Little Red Riding Hood... and you know who, Masquerade’s very enjoyable panto at the Manoel Theatre, is above all a triumph for Malcolm Galea.
He has not only written an inventive script for it but is also a hilarious kingpin with his dame, Auntie Patka, who keeps the fun going strongly throughout the piece. She brings up, again and again, political cracks that should have the politicians squirming.
She is a delightful host when interviewing the kids from the audience and, on the night I saw it, made his handling of an adult French member of the audience one of the brightest moments of the evening. He has also come up with an amusing variant for the sing-along traditionally brought in before the final curtain.
Auntie Patka is Red Riding Hood’s (Lisa Mifsud) eccentric, but fun-loving aunt, who lives in Viking village. The dame is in love with the comic villain of the panto, Jerry Hoffn – he is the other pillar of the production, sung strongly and played with comic-villainous vim by Joseph Zammit.
Jerry is an aspiring sorcerer who aims to supplant Red’s grandma as the powerful Sorceress (that fine singer Katherine Brown in this somewhat underwritten part). When the girl is sent off to her grandma’s cottage, protected by enchantment from any enemies, Jerry has the girl followed by the great hulk of a Big Bad Wolf (Luke Dalli).
As in the story, the Wolf manages to find the Sorceress’s cottage, and swallows her up. Jerry, who has possessed himself of the bracelet that gives the Sorceress her magic powers, is now free to persecute the villagers and imprison Red Riding hood’s father, Chief Big Red (Marta Vella).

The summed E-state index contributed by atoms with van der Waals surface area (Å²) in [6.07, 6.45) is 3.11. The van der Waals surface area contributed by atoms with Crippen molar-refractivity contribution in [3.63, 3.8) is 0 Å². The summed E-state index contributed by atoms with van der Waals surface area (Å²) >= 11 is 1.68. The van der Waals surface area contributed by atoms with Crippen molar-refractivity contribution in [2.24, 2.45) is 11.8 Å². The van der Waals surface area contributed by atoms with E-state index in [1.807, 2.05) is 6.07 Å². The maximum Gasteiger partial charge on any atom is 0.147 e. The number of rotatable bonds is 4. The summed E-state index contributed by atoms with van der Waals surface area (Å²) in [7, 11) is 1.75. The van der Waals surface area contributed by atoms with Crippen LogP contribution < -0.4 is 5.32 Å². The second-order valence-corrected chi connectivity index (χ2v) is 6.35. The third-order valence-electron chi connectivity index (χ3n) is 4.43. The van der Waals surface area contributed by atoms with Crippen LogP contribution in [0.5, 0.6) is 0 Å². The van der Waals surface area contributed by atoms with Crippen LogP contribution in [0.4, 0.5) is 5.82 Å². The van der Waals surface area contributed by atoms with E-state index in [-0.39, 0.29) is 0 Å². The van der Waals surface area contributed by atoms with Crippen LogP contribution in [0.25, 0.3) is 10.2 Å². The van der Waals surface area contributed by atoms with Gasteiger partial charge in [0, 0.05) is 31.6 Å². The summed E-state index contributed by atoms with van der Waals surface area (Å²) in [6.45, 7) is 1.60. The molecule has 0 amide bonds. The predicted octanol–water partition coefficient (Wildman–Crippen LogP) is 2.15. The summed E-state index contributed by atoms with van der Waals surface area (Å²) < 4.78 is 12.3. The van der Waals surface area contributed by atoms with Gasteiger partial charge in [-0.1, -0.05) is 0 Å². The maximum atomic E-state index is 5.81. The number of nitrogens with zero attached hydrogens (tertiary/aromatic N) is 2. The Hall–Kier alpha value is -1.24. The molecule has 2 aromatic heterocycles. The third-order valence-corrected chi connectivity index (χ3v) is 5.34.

As is usual in panto, the plot is made up of a series of episodes. Jerry’s assistant is a winsome but apparently malodorous fairy named Stinker (ahem) Bell (Steffi Thake), whose royal fairy parents we also meet.
Red Riding Hood has a defender, Little Boy Blue (Kristina Frendo), who blows his horn to magical effect, and whom, after adventures and misadventures, she marries – but only after he has been magically transmogrified.
Surely the most technologically accomplished episode is the one in which Red Riding Hood recovers her hood, which has by now been endowed with magic power. Here, the lighting and the use of puppets gives the panto a strong touch of the magic that traditional panto used to have and that now has become rarer.
Galea’s panto is notable for the two twists of the ending that make up for one or two weaker inventions, such as giving Red Riding Hood a trio of friends in the shape of the Three Little Pigs, whose homes are attacked in succession by the Big Bad Wolf. The good-looking chorus copes well with the not-too-taxing dances and sings with the disciplined gusto one looks for in panto.
Mifsud’s Little Red Riding Hood is pretty and pleasant as well as a reasonably good singer but cannot prevail against the powerful funnies and baddies that dominate the stage.
As usual, Anthony Bezzina, the director, has ensured that the show is an enjoyably colour-ful spectacle with good ensembles but also with plenty of scope for Malcolm Galea to display his bravura.
I saw the show on the second night, and feel sure that by tonight it will have the oomph some of the scenes then lacked.
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